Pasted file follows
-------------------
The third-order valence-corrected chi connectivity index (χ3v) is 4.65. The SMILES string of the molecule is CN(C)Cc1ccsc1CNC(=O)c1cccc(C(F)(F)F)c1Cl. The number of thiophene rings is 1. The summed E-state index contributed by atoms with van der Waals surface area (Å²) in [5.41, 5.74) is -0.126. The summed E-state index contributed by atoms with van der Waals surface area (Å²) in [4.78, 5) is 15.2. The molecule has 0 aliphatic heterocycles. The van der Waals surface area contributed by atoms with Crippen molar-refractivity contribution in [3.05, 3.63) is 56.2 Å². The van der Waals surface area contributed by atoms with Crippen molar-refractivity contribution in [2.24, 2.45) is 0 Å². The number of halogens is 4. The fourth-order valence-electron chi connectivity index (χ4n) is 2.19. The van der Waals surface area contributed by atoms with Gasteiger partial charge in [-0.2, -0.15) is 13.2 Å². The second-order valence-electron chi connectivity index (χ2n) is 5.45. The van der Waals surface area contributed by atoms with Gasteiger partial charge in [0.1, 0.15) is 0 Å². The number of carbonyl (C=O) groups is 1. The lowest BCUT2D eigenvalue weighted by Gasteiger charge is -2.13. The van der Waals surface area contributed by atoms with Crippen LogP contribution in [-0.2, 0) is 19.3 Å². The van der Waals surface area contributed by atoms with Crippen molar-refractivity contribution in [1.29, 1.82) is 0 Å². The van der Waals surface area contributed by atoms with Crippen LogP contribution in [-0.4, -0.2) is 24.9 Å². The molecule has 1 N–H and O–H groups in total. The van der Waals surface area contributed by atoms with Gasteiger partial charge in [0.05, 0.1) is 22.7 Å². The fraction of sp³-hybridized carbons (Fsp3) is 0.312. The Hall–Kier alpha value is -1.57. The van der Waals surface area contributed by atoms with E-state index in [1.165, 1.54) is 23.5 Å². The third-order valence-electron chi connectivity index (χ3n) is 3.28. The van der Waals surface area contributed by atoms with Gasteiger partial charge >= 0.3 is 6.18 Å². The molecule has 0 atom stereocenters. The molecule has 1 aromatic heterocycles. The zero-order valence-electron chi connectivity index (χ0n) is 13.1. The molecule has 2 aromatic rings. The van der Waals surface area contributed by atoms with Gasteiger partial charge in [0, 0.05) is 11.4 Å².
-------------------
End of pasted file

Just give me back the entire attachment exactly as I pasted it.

The third-order valence-corrected chi connectivity index (χ3v) is 4.65. The SMILES string of the molecule is CN(C)Cc1ccsc1CNC(=O)c1cccc(C(F)(F)F)c1Cl. The number of thiophene rings is 1. The summed E-state index contributed by atoms with van der Waals surface area (Å²) in [5.41, 5.74) is -0.126. The summed E-state index contributed by atoms with van der Waals surface area (Å²) in [4.78, 5) is 15.2. The molecule has 0 aliphatic heterocycles. The van der Waals surface area contributed by atoms with Crippen molar-refractivity contribution in [3.05, 3.63) is 56.2 Å². The van der Waals surface area contributed by atoms with Crippen molar-refractivity contribution in [2.24, 2.45) is 0 Å². The number of halogens is 4. The fourth-order valence-electron chi connectivity index (χ4n) is 2.19. The van der Waals surface area contributed by atoms with Gasteiger partial charge in [-0.2, -0.15) is 13.2 Å². The second-order valence-electron chi connectivity index (χ2n) is 5.45. The van der Waals surface area contributed by atoms with Gasteiger partial charge in [0.1, 0.15) is 0 Å². The number of carbonyl (C=O) groups is 1. The lowest BCUT2D eigenvalue weighted by Gasteiger charge is -2.13. The van der Waals surface area contributed by atoms with Crippen LogP contribution in [-0.2, 0) is 19.3 Å². The van der Waals surface area contributed by atoms with Crippen molar-refractivity contribution in [1.29, 1.82) is 0 Å². The van der Waals surface area contributed by atoms with Crippen LogP contribution in [-0.4, -0.2) is 24.9 Å². The molecule has 1 N–H and O–H groups in total. The van der Waals surface area contributed by atoms with Gasteiger partial charge in [0.05, 0.1) is 22.7 Å². The fraction of sp³-hybridized carbons (Fsp3) is 0.312. The Hall–Kier alpha value is -1.57. The van der Waals surface area contributed by atoms with E-state index in [1.165, 1.54) is 23.5 Å². The third-order valence-electron chi connectivity index (χ3n) is 3.28. The van der Waals surface area contributed by atoms with Gasteiger partial charge >= 0.3 is 6.18 Å². The molecule has 0 atom stereocenters. The molecule has 1 aromatic heterocycles. The zero-order valence-electron chi connectivity index (χ0n) is 13.1. The molecule has 2 aromatic rings. The van der Waals surface area contributed by atoms with Gasteiger partial charge in [0, 0.05) is 11.4 Å².